You’ve heard the stories and seen the evidence. You may have even experienced it yourself during pregnancy. Pregnant women usually have the most beautiful, shiny, luxurious head of hair.
Many people attribute this amazing phenomenon to the multivitamins that most women take when they’re pregnant. They believe that there must be some vitamin or mineral combination in these supplements that makes the hair healthier. They wonder if prenatal vitamins for hair growth are the secret.
Keep reading to find out the truth.
Do prenatal vitamins for hair growth really work? Do they live up to the hype and stories about quick, thick and beautiful hair growth? Or is something else going on here?
Let’s start by discussing what hair is. It’s important to understand that hair itself is not living tissue. Just like your fingernails, hair is made mostly of keratin. Keratin is a protein that also makes up the hooves of some animals like horses and cattle. It has no blood circulation or nerves to revitalize it.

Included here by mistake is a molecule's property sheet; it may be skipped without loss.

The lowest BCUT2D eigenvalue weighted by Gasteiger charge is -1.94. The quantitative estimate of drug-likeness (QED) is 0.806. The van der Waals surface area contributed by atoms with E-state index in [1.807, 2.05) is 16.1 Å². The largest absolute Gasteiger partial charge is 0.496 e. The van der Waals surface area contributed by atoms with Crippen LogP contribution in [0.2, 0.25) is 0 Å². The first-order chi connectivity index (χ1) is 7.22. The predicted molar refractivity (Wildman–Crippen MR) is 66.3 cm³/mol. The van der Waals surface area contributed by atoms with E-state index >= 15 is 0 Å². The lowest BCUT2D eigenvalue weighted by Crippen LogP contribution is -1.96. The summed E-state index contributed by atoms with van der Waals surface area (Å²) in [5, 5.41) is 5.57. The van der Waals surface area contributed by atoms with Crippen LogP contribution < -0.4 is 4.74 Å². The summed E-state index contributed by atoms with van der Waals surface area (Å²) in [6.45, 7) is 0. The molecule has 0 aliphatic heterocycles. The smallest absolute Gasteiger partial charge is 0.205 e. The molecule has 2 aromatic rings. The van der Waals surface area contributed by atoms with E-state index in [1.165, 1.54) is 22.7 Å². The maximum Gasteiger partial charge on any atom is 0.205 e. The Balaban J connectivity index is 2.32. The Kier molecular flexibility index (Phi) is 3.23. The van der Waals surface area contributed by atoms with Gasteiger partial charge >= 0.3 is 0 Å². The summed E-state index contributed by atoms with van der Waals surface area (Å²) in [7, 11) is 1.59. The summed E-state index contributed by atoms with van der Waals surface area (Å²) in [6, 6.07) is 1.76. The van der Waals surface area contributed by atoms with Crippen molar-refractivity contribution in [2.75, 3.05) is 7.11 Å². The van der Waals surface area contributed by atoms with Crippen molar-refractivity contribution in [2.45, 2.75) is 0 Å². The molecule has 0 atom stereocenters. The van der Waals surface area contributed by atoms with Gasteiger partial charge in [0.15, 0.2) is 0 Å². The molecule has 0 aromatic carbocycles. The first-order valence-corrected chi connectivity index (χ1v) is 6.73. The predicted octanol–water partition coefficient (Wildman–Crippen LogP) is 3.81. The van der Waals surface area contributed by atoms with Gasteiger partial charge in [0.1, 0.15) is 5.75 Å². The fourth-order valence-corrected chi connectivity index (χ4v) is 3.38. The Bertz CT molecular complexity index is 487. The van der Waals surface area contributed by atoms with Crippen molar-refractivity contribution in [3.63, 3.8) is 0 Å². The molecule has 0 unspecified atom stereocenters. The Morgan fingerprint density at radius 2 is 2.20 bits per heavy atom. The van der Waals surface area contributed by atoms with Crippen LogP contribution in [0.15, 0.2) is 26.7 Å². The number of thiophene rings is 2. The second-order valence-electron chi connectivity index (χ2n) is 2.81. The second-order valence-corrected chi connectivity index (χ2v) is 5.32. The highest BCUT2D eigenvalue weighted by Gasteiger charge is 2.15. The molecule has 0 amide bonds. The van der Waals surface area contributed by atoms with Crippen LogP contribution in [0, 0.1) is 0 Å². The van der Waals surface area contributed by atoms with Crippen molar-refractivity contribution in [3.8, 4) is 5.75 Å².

Once the hair has grown out of the follicles in your scalp, there is little that vitamin and mineral supplements can do to improve it. Some shampoos, conditioners and topical treatments can affect the quality of existing hair. But internal supplements such as prenatal vitamins for hair growth can’t do much.
Hair can be impacted at the follicle level by vitamins and minerals. With the right combination of supplements, such as biotin, individual hairs will leave the scalp stronger, thicker and healthier. Also, some natural supplements can help to unclog and revitalize old hair follicles. This may allow them to start producing hair again. This can make your entire head of hair thicker and fuller.